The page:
By GEMMA CRUZ ARANETA
You have probably complained about millennials, these sapiens aged 18 to 30 who seem to be connected to another world that exists beyond your comprehensions specially if you are a senior (like me). On mainstream and social media, there are commentaries about how millennials communicate through gadgets even when they are sitting around the same table; they are not vocal, so it seems like they have not discovered the power of speech, must less the delightful art of conversation. I see many of them crossing streets (sometimes on pedestrian lanes) while reading their gadgets, or listening to music, ears hermetically plugged to shut out the noise of the world outside.
For the past month, I have been living with a millennial; my solitude, and that of my three felines, has been shattered, but in a very positive way. My 20-year-old Mexican mestizo grandson has decided to live in the Philippines to take a good look at the family tree and discover his roots. He is my daughter’s eldest child and although I visit them in Mexico every year I cannot say that I saw him and his younger sister grow up, but I wish I had. I asked whether he wanted to live alone in a studio or with his grandma and, to my surprise, a very pleasant one, he chose to live with his Lola. Are you sure? Won’t it cramp your style if girls find out you are living with your grandma? Definitely not, he said, but he asked if I have WI fi.
I must say, my grandson has raised my technological level. A week after he arrived, I was invited to give a lecture about the Manila Galleon to tourism officers of Santa Rosa, Laguna. A Power point presentation was de rigueur for a large audience so I turned to my grandson who immediately said—No problem, Lola, I’ll teach you how to make one. And he did. He also accompanied me to the event to make sure that my presentation was successful. So now, I can whip up Power Points in a flash, it is no longer an unfathomable mystery.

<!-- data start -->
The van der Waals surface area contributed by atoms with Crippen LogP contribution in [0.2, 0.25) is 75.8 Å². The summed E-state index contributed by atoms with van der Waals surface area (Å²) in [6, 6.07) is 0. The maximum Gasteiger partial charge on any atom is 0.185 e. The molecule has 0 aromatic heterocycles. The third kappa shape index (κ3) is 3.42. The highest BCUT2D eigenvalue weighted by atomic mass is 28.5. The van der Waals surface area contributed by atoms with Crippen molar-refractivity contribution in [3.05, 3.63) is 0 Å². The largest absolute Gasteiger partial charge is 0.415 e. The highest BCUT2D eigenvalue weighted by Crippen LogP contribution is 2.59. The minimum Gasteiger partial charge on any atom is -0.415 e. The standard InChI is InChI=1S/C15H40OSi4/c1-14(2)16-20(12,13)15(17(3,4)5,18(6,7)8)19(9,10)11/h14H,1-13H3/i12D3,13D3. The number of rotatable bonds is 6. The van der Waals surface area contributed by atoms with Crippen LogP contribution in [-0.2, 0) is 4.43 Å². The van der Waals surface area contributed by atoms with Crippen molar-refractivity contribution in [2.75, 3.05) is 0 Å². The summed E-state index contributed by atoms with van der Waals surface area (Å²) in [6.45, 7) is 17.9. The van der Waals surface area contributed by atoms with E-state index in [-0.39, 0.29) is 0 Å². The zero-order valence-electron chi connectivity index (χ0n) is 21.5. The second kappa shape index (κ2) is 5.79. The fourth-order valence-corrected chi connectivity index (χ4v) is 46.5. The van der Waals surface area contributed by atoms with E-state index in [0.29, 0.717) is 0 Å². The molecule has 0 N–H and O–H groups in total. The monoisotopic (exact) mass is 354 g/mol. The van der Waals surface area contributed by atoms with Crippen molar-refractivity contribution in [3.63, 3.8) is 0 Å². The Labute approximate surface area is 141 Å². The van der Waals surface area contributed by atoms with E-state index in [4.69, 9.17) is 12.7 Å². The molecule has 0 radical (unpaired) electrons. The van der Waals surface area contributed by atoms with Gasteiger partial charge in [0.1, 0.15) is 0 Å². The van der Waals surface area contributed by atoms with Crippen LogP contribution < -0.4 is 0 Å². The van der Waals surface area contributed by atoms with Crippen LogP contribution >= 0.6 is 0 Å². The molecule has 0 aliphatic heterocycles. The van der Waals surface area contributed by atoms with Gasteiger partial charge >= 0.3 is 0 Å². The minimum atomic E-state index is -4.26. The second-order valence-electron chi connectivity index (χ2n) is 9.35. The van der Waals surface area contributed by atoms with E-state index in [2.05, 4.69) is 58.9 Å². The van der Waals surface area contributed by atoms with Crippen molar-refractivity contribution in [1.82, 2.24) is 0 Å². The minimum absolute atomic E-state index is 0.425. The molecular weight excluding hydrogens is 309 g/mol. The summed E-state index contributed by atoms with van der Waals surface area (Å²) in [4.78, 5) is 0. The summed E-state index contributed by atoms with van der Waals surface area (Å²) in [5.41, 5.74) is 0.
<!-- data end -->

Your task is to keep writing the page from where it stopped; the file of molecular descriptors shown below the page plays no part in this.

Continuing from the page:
Like other millennials, he is surrounded with and attached to gadgets for all occasions; in fact, he and his apparatus(es) have carved territory and are occupying half of my dining room table. However, while we take our meals on the other half, he unplugs everything and converses with his Lola! He said the traffic situation is just as bad as Mexico’s but drivers there are a bit more observant of road courtesy although they shout and curse at each other a lot. He very naively asked if there are Tagalog curse words and I couldn’t help but laugh. You will learn them pretty soon.
I took him to the 50th wedding anniversary of a Guerrero cousin and he asked why their Spanish is quite archaic; the Spanish in Manila is Castellano, Castillian, I explained. Before dinner was served, two priests, one of whom was Mexican, celebrated a Mass. During the Mass, grandson kept whispering questions. What is going on, Lola? What is that white cookie? Etc, etc. Then he said he had never been to Mass, that this was the first time ever. That was last Saturday and to this very moment we are still talking about the Holy Mass and everything he heard the priests say. Jesus Christ changed water into wine? Where is Canaan? The body and blood of Christ? He was baffled; the Aztecs used to eat the hearts of their human sacrifices. What is the difference between Christian and Catholic? Were there Catholics before Christ? Some of my Guerrero cousins came to the rescue but all of us seniors realized that we had taken so many things for granted and it was difficult to explain these things to an inquisitive millennial.
Be glad that your millennial has developed verbal skills, that he can converse with his elders, one of my cousins said. Not only that, although he has not finished college, he has a profession, he is a carpenter like Jesus Christ. He knows how to make fine furniture and in fact, he wanted to pay for his trip to the Philippines so he accepted an order for 10 desks and worked at a furniture factory for three months so his mother would not have to pay for his travel expenses. He is now at the Philippine Stock Exchange. My brother, his uncle, is training him to be an investment analyst.
You need a new laptop, Lola? he asked. What do you want in a computer? I felt he was asking for the qualifications of my ideal man.